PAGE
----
sufficient to warrant the adoption of such a method.

61. As there should be variety in the materials used to make up the
dishes of a meal, so should there be variety in the flavor of the foods
selected. Rice, macaroni, and potato, for instance, make an undesirable
combination. They are too similar because they are all high in starch;
besides, they resemble one another too closely in consistency and they
are all bland in flavor. If a meal contains one or two bland dishes, a
special effort should be made to supply some highly flavored dish in
order to relieve the monotony. The same thing may be said of acid foods;
that is, an oversupply of these is just as distasteful as too many
bland foods.

62. To have fresh fruit for the daily breakfast would be very
delightful, but such fruit cannot always be secured. When fresh fruit
cannot be had every day, it is better to alternate it with canned fruit
or stewed dried fruit than to have it for several days in succession and
then have to serve the alternative for a number of days. The same is
true of cereals. If use is to be made of both cooked and uncooked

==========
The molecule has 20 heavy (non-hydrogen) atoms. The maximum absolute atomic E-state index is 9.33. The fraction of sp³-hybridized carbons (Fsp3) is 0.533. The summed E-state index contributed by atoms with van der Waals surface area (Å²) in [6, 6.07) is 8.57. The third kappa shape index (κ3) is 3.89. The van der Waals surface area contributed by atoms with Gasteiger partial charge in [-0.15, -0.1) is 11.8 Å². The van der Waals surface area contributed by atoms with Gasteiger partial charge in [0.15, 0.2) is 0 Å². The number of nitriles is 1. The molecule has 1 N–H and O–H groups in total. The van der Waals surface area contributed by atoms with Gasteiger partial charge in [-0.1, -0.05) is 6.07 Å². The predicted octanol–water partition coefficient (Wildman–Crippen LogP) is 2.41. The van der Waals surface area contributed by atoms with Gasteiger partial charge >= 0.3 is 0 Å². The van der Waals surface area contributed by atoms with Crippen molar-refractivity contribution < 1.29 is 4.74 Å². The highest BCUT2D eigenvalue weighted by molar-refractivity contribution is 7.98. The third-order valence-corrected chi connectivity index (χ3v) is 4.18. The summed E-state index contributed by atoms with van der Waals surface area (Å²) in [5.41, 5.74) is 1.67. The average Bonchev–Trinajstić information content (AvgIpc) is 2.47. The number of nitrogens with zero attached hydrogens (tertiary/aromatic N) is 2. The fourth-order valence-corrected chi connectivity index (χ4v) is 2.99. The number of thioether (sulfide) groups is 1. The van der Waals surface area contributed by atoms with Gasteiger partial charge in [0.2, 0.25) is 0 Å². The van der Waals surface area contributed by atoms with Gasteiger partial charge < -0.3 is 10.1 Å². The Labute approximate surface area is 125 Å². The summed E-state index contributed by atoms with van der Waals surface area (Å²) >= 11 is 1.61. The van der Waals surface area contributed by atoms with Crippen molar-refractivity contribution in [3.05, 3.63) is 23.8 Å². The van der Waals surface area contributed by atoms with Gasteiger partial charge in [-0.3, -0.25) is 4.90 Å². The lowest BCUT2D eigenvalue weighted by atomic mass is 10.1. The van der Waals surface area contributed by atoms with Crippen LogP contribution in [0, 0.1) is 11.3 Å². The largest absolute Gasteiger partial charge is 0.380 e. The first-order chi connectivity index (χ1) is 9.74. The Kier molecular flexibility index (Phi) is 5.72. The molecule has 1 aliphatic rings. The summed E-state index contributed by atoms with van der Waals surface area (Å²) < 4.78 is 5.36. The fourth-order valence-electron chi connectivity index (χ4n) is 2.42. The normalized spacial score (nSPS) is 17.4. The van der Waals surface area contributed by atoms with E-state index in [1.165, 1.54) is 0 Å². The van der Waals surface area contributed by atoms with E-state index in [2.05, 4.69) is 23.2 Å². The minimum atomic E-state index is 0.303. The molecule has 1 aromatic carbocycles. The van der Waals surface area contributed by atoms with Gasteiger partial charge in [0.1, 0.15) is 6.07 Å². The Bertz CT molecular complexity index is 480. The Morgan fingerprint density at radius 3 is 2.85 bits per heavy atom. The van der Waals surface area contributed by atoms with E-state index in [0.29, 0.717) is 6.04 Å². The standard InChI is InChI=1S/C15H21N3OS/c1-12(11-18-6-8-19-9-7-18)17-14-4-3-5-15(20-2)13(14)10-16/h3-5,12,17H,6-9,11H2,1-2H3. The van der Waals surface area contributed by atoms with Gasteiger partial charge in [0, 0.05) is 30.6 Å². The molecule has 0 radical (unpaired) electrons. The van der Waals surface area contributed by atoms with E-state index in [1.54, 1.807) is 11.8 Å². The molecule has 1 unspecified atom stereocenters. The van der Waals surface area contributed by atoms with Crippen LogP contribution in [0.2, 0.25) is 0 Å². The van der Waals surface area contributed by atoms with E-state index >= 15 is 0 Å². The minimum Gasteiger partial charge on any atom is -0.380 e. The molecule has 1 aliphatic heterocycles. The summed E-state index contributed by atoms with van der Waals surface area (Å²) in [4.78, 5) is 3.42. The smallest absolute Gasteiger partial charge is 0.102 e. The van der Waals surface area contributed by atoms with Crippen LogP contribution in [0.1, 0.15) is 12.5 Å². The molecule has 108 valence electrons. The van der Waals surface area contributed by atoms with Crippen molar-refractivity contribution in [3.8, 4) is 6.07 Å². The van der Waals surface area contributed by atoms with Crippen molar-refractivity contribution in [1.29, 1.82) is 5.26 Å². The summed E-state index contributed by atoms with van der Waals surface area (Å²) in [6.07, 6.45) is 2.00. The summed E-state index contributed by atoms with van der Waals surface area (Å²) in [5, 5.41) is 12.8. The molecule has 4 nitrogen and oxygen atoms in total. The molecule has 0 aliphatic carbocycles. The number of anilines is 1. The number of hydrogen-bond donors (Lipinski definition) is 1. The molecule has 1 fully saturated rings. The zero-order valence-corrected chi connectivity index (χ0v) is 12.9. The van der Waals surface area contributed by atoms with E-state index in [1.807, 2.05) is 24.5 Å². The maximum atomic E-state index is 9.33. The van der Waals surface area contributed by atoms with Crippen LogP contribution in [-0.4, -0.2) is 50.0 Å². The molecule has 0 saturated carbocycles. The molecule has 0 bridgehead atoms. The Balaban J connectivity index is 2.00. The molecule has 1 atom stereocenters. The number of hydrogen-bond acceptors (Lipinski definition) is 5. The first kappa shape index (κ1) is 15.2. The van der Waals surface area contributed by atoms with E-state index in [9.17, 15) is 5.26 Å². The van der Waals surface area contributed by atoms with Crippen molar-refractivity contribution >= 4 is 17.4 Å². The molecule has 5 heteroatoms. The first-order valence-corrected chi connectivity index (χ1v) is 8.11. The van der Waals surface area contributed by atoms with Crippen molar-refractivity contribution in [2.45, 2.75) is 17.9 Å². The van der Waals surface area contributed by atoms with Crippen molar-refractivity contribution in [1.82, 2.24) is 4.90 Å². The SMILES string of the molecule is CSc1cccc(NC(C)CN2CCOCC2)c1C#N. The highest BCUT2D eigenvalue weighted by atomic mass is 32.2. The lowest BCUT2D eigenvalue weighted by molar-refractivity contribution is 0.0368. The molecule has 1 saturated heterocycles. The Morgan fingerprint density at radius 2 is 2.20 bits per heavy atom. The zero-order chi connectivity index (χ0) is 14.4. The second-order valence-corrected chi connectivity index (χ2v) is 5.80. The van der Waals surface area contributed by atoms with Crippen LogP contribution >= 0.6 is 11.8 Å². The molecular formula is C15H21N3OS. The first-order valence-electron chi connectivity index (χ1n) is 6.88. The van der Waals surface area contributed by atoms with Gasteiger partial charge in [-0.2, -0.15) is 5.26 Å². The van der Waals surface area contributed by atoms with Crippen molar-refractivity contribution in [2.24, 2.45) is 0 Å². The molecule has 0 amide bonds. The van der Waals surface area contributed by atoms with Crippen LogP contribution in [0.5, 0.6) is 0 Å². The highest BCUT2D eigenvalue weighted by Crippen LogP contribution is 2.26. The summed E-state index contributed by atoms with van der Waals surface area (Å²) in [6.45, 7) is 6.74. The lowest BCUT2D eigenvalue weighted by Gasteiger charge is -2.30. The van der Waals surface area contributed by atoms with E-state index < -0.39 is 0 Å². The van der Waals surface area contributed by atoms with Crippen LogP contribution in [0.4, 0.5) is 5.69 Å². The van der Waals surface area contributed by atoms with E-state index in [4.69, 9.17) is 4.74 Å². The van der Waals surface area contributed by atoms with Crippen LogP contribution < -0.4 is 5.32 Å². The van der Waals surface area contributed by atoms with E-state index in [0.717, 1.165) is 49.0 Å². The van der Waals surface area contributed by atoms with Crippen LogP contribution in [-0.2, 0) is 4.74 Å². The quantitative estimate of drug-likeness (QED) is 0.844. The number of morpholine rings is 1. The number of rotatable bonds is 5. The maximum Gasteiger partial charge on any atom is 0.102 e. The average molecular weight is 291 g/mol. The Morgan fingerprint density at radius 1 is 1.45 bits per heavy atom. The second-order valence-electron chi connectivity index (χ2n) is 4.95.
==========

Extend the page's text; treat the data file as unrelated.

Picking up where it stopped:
cereals, it is much better to alternate them than to serve the cooked
ones for breakfast for an entire week and then uncooked ones the
next week.

63. When two vegetables are used in the same meal, they should be
different. Sweet potatoes and white potatoes, although often served
together, do not belong in the same meal. In fact, for most seasons of
the year, two vegetables dissimilar in consistency should be supplied.
For instance, if spinach is included in a meal, some contrasting
vegetable, such as carrots, shell beans, etc., should be served with it.
Beets and carrots would not make a good combination, nor should cabbage
be combined with spinach, especially if both vegetables are prepared
with a sour dressing.

64. A bland food or one high in fat, such as roast pork, certain kinds
of fish, etc., is much more palatable if a highly seasoned sauce or
another highly seasoned food or, in fact, a food of an entirely
different flavor is served with it. Apple sauce or baked apples are
usually served with roast pork for this purpose, while sour sauces or
pickles of some description are served with fish to relieve its
blandness.

65. To secure the most successful meals, the main course should be
decided upon first and the additional dishes, such as soup, salad, and
dessert, should be the second consideration. In this method of planning